It came by happenstance. Although I had been drawing and producing art my entire life, it was never a focus of mine to pursue any career revolving around visual arts. I had declined the offer to fast track prospect into the Hells Angels by then-acting President of the Tucson Chapter, but remained in good standing and was asked to continue working alongside him at the tattoo shop he owned. I was expected to be versatile in all styles and as proficient as possible because it was a street shop, making most of its business from walk-in traffic. This meant that you were at the mercy of the client’s request, so you had to have a wider scope of abilities. That said, the clientele back then almost exclusively wanted black and grey fine line tattoos—probably because the major references they had seen with larger amounts of work were ex-convicts. Wikipedia reports: Arizona has 48 state prisons geographically grouped into 14 complexes and two correctional facilities, NOT including the number of county jails or federal prisons or detention centers. I believe most reference points in Arizona tattoo culture grew from the systems within government-sanctioned slavery.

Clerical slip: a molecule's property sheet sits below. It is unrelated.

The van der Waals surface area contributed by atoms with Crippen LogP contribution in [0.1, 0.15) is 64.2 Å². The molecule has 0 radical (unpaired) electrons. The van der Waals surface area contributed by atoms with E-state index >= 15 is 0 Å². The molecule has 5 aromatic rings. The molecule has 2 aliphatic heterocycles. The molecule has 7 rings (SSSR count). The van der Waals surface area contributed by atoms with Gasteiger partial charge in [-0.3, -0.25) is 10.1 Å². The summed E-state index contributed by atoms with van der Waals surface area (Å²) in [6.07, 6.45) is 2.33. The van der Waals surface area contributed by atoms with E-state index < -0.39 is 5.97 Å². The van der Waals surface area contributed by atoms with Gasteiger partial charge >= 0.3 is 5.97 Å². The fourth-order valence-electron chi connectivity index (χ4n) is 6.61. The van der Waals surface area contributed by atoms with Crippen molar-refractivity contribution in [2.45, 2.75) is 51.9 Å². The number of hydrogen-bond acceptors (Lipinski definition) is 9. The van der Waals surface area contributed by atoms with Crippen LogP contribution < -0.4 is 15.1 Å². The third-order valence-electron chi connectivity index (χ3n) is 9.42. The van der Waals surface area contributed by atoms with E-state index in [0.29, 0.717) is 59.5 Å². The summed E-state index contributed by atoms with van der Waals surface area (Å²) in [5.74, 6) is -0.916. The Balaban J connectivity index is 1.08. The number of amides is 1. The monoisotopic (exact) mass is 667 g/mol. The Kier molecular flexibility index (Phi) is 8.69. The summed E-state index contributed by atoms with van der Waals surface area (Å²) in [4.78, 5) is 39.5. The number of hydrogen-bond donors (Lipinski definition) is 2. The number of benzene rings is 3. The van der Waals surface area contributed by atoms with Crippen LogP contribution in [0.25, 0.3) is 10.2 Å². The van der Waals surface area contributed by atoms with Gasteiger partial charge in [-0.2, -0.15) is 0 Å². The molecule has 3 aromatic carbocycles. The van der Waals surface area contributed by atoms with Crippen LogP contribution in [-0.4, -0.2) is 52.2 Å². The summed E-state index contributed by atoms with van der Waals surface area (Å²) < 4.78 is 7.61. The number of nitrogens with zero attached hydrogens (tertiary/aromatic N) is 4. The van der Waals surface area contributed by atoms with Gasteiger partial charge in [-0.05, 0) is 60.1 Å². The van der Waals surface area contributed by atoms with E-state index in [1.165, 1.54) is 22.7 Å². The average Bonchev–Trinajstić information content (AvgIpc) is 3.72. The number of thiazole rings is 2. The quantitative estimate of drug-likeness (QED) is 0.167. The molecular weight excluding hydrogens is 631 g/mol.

Have you had or do you have plans to take on apprentices?
I’ve had 12 apprentices, three of them forfeited to pursue other fields completely, the rest are all working tattooers. The only one I acknowledge as my true progeny is Theo Giordano. The rest were opportunists who don’t deserve any attribution from my mentorship; they’re pathetic interlopers who care nothing about cultural traditions. Complete disappointments. The only graduate is Theo—that’s my heart.

What do you look for in a shop?
Professionalism. Good interaction between co-workers and clients alike. Positive, creative energy with healthy communication throughout. Cleanliness. Interesting decorum.

Do you have any hobbies outside of tattooing?
Reading. Music. Film. Fashion. Interior design. Jewellery. Writing.

What inspires you generally?
The great work.

Where can we find your work online? What are your usernames on social media?
@toothtaker